EARLY JENNIE WADE DOUGH TRAY SOUVENIR – GEISELMAN COLLECTION

$45.00 SOLD

Quantity Available: None

Item Code: 1152-49

This item is a dough tray souvenir of Jennie Wade, the only civilian killed during the Battle of Gettysburg.  Jennie Wade was supposedly making bread for troops by a dough tray when a stray bullet killed her.  This souvenir is made of an attractively stained and lacquered wood and dates from the 1940-1960’s.  It measures 4 ¾ inches long by 2 ¾ inches wide by 2 inches high and is uncleaned and undamaged.  The bottom is marked “MADE AT GETTYSBURG” and has a hand written original price (?) of “.50”.  The top of this dough tray has Jennie Wade’s photo and the printed words “Gettysburg, Pa. / July 1,2,3, 1863”.  The underside of the dough tray has a paper label inscribed with “THIS IS A MODEL OF THE / DOUGH TRAY / At which Jennie Wade, the only civilian killed dur / ing the battle of Gettysburg, was working at the / time of her death.  The original can be seen at the / JENNIE WADE MUSEUM / GETTYSBURG, PA. / COME TO GETTYSBURG / SEE AMERCIA’S GREATEST BATTLEFIELD”.  This piece is identified in John Geiselman’s collection by a contemporary inscribed label. Originally sold as Item# R11527.  [bb] [ph:L]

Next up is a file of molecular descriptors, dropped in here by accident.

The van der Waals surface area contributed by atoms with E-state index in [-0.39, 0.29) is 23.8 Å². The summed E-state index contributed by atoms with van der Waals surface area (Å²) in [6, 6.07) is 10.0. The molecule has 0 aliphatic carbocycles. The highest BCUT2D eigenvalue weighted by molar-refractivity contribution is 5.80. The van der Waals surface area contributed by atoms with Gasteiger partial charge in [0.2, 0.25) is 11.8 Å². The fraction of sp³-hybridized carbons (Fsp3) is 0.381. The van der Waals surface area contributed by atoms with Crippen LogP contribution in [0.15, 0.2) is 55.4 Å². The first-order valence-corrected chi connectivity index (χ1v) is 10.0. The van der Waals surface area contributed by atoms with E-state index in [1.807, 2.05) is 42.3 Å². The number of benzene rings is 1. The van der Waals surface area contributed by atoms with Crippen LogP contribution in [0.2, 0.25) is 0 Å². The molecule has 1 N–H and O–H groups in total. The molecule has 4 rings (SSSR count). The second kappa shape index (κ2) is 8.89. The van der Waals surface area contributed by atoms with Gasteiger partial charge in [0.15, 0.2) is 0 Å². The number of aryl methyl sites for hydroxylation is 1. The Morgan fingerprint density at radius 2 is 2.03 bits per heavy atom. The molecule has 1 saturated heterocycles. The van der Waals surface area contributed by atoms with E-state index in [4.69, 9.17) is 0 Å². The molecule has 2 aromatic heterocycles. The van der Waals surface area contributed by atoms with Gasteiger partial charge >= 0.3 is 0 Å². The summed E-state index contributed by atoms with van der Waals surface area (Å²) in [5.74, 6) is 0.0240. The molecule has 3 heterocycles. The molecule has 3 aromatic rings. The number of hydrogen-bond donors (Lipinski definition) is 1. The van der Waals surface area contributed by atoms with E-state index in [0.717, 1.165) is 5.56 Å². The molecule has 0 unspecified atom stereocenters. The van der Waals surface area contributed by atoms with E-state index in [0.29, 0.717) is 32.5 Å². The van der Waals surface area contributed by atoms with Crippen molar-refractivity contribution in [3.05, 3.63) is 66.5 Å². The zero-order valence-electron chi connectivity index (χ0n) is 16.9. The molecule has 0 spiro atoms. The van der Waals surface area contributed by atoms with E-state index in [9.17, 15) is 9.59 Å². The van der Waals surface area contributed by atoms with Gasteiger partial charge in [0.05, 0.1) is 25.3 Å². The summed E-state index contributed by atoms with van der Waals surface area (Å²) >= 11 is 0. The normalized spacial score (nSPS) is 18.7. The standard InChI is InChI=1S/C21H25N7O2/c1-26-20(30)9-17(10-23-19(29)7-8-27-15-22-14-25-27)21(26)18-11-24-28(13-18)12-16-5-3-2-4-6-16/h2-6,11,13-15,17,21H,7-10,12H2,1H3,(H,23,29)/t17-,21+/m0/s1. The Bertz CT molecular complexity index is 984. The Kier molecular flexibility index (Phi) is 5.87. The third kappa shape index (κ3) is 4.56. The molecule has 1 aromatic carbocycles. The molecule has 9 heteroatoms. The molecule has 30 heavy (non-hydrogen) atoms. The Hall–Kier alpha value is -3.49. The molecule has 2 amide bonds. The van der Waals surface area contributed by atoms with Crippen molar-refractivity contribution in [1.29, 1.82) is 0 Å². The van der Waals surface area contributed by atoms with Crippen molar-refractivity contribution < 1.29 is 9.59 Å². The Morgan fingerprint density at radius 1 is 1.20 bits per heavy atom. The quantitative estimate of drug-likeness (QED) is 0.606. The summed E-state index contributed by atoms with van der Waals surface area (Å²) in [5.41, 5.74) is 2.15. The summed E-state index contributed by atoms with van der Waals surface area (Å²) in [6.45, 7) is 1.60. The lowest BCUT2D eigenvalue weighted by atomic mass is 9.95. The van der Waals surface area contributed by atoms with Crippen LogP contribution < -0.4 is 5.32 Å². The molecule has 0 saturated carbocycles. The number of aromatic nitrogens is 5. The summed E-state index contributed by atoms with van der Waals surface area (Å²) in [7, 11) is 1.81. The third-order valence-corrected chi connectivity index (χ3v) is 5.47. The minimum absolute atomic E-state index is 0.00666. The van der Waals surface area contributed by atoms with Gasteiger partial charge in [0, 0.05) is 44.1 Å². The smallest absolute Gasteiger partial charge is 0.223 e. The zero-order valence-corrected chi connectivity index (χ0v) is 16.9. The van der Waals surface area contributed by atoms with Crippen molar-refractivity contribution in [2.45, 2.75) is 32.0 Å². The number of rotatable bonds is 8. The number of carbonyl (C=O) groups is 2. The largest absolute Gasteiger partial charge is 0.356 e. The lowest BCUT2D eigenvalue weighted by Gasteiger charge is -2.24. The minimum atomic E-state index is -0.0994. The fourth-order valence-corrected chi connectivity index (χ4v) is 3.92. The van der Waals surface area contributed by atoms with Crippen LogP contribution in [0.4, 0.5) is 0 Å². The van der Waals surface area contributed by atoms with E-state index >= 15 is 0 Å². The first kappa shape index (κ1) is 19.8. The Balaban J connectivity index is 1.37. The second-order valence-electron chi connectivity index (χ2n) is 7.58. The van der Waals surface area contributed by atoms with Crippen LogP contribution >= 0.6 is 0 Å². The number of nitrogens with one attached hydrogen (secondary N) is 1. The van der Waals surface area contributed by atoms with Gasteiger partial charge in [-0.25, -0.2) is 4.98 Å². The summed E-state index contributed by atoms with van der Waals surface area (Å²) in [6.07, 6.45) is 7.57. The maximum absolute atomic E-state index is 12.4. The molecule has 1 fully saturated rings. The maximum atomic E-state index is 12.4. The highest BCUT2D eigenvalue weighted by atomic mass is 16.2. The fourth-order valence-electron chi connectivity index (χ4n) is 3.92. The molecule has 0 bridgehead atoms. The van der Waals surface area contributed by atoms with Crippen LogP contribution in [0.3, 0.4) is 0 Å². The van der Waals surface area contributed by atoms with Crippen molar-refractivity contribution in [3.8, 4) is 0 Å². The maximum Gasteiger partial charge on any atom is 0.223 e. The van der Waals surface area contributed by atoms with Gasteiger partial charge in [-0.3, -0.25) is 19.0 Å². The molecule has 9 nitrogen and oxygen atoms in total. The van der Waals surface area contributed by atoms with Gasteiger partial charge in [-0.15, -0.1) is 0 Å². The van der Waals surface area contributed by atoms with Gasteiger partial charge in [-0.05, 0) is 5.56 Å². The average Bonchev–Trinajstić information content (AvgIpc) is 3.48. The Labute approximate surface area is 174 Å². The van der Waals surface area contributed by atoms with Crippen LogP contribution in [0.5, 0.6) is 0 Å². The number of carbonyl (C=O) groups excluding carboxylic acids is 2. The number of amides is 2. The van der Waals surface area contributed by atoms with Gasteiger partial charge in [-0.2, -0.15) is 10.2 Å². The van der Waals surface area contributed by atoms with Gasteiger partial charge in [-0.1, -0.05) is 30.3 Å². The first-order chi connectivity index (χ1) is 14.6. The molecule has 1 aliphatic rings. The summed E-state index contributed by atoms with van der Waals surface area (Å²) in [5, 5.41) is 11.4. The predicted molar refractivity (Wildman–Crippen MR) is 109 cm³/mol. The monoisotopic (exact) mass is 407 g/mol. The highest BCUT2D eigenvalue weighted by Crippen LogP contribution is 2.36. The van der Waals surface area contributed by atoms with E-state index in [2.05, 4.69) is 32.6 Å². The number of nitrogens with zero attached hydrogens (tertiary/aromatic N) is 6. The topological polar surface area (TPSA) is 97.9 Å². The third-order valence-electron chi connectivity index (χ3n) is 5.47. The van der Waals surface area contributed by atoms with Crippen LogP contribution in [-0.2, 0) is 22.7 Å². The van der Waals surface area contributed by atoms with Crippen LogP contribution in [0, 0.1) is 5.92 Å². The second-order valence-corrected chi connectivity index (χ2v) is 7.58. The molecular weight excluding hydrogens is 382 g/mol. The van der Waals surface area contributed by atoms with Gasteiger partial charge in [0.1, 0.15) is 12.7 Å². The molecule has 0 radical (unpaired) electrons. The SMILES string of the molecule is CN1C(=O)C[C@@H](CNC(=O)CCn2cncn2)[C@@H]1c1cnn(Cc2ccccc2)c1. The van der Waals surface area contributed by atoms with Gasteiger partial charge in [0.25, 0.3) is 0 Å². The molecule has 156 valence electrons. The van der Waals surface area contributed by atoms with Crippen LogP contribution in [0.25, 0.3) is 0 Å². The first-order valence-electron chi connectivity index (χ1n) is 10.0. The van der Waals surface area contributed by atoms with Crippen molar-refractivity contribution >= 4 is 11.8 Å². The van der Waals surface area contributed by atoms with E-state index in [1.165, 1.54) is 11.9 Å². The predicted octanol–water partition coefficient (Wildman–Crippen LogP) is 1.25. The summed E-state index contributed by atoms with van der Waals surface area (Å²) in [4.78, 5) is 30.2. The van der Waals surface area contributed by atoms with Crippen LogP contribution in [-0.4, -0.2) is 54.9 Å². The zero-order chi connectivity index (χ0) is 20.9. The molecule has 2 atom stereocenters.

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The Horse Soldier is pleased to offer a number of items from the John P. Geiselman collection, a collection that was on display for many years at the Geiselman Country Store Museum on Barlow - Two Taverns Road. Geiselman began his collecting as a child in the early 1920s, and during the pre-World II period had access to artifacts that had been purchased earlier at the estate sales of the Trostle, Rogers, Rose, Weikert, and Wentz farms - local properties that figured prominently in the battle and its aftermath. During this period he had access as well to the Hill , Plank, and Stewart collections, and was able to acquire other items that had been sold from turn-of-the-century relics establishments such as the Danner, Ziegler, and Oak Ridge Museums. Furthermore, Geiselman carefully documented most artifacts, and collectors perusing the list will be able to note, in many instances, not only the source of the relic and the date of its recovery, but also the part of the battlefield from which it came. In other words, his collection is the last major grouping of Gettysburg artifacts assembled and documented by a local resident.

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